Operating Systems 1
1. Introduction to Operating Systems
1.1 Basic functions of an operating System.
1.2 Classes of operating Systems.
1.3 Operating systems in common use with microcomputers
1.4 Single User and Multi-User Systems
2. General Features of MS-DOS
2.1 The evolution of MS-DOS
2.2 Hardware requirements of MS-DOS
2.3 The structure of MS-DOS
3. MS-DOS Command Structure
3.1 Command.com (Command Line Interpreter)
3.2 Internal (resident) and External (transient) commands.
3.3 Category of Common Commands available under MS-DOS
4. MS-DOS File and Disk Organisation
4.1 Physical and logical Structure of a hard Disk
4.2 The structure of the Boot Record, FAT, DIR and Partition Tables.
4.3 File and Disk Management
4.4 Hard Disk Installation Procedures.
5. Implementation of MS-DOS System and BIOS Calls.
5.1 DOS and BIOS Interrupt Structure.
5.2 Use DOS & BIOS Calls in Assembler to perform operating system tasks.
6. Hierarchical Directory Structure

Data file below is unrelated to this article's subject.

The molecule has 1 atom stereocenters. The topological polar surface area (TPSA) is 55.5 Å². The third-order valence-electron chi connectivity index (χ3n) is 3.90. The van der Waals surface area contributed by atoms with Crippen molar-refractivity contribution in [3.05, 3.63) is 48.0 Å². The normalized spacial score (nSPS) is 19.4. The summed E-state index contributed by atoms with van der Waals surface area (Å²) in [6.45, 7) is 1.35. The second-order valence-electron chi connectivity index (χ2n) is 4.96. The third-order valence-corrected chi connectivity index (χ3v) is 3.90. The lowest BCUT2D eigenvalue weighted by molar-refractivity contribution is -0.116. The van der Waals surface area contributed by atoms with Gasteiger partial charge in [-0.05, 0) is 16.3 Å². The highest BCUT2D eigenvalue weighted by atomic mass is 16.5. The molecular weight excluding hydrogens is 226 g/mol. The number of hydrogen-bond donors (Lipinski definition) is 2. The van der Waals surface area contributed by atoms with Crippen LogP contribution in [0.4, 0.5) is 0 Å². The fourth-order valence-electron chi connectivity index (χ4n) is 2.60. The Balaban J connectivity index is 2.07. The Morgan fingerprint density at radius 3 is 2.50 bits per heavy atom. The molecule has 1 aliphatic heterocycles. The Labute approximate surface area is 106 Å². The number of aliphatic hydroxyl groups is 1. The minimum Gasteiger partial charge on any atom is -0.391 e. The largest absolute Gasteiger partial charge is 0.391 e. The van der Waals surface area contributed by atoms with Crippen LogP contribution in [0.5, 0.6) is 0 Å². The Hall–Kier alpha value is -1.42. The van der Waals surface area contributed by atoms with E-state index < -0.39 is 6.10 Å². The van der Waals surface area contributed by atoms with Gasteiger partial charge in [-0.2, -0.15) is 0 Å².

7. Customising MS-DOS
8. MS_DOS Batch Files
9. Pipes, Filters and I/O Redirection Organisation
10. TSR's and Device Drivers.
11. Operating System Trends.
Unit 1: Introduction to Operating Systems.
After completing this unit you should be able to describe the role and basic functions of an operating system.
An Operating System is a piece of software that is loaded into a computer's memory either into RAM or ROM. The heart of an operating system is its command interpreter that listens and then interprets or translates human commands into action by activating the appropriate control program that will carries out the requested action. We therefore consider an Operating systems to be a Human Interface between a Command Interpretive Control Program. We consider that an operating system is basically designed to meat the needs of end users and thereby...